The Blog

Lyrical Madness

You may have heard the news recently that one of the founder members of A Tribe Called Quest, Phife Dawg, passed away on Tuesday at the age of 45 due to complications from diabetes. For those not familiar with Tribe, they were one of the most influential music acts of the past 30 years, helping to pioneer 'conscious rap' or 'alternative hip hop' with the likes of De La Soul, Busta Rhymes, D'Angelo, The Beastie Boys, The Jungle Brothers and, more recently, the excellent and shockingly underrated Jneiro Jarel and even Kanye West before he went all...Kardashian on us. Although hailed as 'one of the most intelligent and artistic rap groups of the 1990s', and being honoured with Lifetime Special Achievement Awards throughout the music industry, Tribe's best known hit here in the UK was 'Can I Kick It', which was the soundtrack for a stunningly successful Nike campaign back in the '90s.

With their socially conscious rap that is a world away from the horrific lyrics of today, the band should have been far bigger than they ever were, and the same can be said of most alternative rap acts of the mid '80s to '90s. I would even go as far as saying that black music at that time, both here and especially in the States, was at its zenith and nearly everything else since then has seen a steady decline in quality and substance. That's not just my opinion, but the opinion of many others too.

One of the biggest things to affect black music since the invention of vinyl is the 'Parental Discretion Advised' sticker that used to be worn as a badge of honour on the front of an album, and certain record producers and labels perhaps believed that if an album didn't have this sticker, sales would be lost. As a result, albums were not only more profanity-laced, they were the soundtracks for drug-fuelled, anarchic, violent lifestyles that have become acceptable in certain parts of black society and culture.

If a hardcore rap album isn't peppered with the words nigga, hoe, mothefucker and fuck, as well as descriptions of murder, rape, gang-bangs, violent retribution, orgies and other forms of sexual deviancy multiple times, then it's not deemed worthy of the name, and record companies are disappointed. The bar for explicit and violent lyrics has been raised to such a level that it's hard to see where things can go from here.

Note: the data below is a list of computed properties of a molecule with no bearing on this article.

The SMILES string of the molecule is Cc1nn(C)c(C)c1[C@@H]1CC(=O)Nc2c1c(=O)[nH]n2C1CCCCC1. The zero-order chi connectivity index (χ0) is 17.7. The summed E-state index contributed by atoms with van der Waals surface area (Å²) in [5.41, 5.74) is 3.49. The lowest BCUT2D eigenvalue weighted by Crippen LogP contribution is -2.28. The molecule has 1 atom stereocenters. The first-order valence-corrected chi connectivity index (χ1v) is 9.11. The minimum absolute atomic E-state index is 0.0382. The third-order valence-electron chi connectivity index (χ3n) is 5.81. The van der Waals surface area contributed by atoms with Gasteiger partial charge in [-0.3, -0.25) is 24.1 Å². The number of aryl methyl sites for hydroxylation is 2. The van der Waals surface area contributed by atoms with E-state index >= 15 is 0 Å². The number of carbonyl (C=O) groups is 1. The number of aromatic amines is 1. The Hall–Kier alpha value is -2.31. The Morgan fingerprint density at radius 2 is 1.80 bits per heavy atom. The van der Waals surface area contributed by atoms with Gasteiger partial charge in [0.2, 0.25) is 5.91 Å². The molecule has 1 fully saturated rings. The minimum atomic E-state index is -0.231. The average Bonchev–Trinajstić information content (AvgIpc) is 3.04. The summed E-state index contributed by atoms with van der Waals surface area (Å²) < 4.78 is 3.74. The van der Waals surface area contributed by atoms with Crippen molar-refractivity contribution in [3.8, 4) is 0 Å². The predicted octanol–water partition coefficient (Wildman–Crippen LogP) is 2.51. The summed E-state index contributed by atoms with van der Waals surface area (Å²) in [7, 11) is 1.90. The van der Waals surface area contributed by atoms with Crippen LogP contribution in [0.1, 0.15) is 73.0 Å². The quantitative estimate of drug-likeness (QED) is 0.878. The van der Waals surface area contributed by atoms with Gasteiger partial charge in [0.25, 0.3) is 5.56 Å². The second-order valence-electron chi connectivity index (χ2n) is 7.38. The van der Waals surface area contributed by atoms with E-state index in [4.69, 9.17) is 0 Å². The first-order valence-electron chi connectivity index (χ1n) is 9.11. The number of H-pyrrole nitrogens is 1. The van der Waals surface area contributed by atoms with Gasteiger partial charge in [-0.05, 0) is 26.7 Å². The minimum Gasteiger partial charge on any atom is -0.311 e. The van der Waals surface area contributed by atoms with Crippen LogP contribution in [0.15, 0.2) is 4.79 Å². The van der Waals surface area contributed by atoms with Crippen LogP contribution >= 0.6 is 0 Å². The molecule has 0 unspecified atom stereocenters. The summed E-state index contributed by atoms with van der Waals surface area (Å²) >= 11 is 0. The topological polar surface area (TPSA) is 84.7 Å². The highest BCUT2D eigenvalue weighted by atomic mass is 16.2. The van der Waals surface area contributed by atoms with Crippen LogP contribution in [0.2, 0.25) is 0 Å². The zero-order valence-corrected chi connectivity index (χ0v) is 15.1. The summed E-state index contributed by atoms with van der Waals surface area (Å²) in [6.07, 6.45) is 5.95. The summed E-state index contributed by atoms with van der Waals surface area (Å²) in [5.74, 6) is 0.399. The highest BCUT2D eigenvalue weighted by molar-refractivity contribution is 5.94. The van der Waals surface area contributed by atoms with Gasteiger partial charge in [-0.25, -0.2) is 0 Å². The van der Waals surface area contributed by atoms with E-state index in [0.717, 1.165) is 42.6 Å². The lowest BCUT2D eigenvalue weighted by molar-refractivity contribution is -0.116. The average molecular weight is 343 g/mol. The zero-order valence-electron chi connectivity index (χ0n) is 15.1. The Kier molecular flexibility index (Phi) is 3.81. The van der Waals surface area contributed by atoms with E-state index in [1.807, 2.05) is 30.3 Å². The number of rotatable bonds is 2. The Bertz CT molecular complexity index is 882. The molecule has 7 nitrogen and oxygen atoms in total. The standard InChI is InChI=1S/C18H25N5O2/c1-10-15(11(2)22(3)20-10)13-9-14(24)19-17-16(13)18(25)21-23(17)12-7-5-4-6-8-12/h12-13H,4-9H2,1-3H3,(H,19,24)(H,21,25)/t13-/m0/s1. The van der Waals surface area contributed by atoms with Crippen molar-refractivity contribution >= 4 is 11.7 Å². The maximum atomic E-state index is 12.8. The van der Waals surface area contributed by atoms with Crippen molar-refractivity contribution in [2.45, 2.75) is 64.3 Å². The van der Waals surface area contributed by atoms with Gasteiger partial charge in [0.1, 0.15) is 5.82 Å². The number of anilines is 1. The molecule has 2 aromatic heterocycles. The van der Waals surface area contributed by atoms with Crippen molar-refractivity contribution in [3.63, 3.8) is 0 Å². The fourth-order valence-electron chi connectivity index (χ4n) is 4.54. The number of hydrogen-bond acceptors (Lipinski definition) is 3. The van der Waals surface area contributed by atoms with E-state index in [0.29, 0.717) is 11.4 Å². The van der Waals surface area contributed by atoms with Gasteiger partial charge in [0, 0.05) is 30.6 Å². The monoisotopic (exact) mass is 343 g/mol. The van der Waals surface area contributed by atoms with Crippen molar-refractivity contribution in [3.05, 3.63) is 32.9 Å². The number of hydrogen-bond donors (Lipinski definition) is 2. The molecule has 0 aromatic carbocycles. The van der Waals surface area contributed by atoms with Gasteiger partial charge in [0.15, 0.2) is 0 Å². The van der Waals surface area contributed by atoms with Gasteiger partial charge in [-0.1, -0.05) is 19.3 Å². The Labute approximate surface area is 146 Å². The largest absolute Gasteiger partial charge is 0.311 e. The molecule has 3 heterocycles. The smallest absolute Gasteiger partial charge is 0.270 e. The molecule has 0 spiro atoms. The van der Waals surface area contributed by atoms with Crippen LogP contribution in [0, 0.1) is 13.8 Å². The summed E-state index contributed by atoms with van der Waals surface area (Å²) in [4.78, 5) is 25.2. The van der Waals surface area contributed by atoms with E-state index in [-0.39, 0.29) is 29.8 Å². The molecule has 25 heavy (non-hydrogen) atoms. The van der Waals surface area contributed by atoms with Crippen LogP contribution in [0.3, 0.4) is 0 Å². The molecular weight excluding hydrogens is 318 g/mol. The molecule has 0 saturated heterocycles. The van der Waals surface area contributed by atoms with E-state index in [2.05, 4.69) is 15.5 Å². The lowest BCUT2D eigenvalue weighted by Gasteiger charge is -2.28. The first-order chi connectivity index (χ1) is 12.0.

The effect this has had on black people is to set us back years culturally, as this music becomes more mainstream and more acceptable to young, non-black audiences. Meanwhile, black-on-black killings have soared exponentially both here and in the States, to levels that were unheard of in the '60s and '70s when black music finally crossed over to white audiences. Raps about drive-by shootings, murder, armed robberies, drug dealing, pimping and the 'bling' lifestyle that are constantly heard on today's records have subliminally become part of the black psyche and is a major factor in blacks not respecting themselves or each other. How can we, when we're calling ourselves every derogatory term we can think of on tracks that we hope will go double-platinum? I'll go further and ask which other race in the history of the world would ever put up with this?

Can you imagine Frank Sinatra, during his heyday, singing in derogatory tones about his fellow Italian Americans, calling them 'guineas', 'wops', 'Goombahs' or 'dagos'? Or crooning about Mafia mob hits with meat cleavers, axes, daggers and Uzis? Sure, it was a different world back then, but you get my gist.

Fast forward 60 years to Amy Winehouse, the Pride of Camden. Would she have been tolerated by the Jewish community here in London- or anywhere else- if her songs constantly used the terms 'Yids' or 'Kikes'? And sang about having unprotected sex, mentioned her 'pussy', used the word 'bitch' over 40 times in one song and talked about employing 'kikes'? How about a Chinese group calling themselves 'Chinks With Attitude', singing about trying to live outside the law in modern day China? And imagine their story then became one of the biggest films of the year.

None of this is remotely feasible, yet black people put up with it and it's slowly desensitizing our youth and opening them up to casually accepting murder, wanton violence and misogyny to the extent that now a young man will think nothing of beating up a young woman, totally oblivious of the social taboo of hitting a female. With videos that portray women as dumb, stupid objects of lust and only there to satisfy sexual gratification, what do we really expect?

This is one of the side effects of years of listening to the kind of music where criminal behaviour is heralded as the correct, 21st century way of life, and if you happen to get shot along the way or are involved in a mass shoot-out, or are told the words 'Come out with your hands where we can see them!', and you can then rap about it, more kudos to you.

If we as black people continually look down upon ourselves in public like this, why are we even mildly surprised when people of other races do the same? We demand inclusion and stress the importance of diversity, yet the mind-set that makes hardcore rap totally acceptable to us has become our biggest obstacle. Do we have some kind of special dispensation where we will only tolerate being insulted by other blacks? Isn't it high time that we started to respect- and take ourselves- more seriously, which, in turn, will force other people to respect us and take us more seriously, instead of fearing us and prejudging us because of what they see and hear?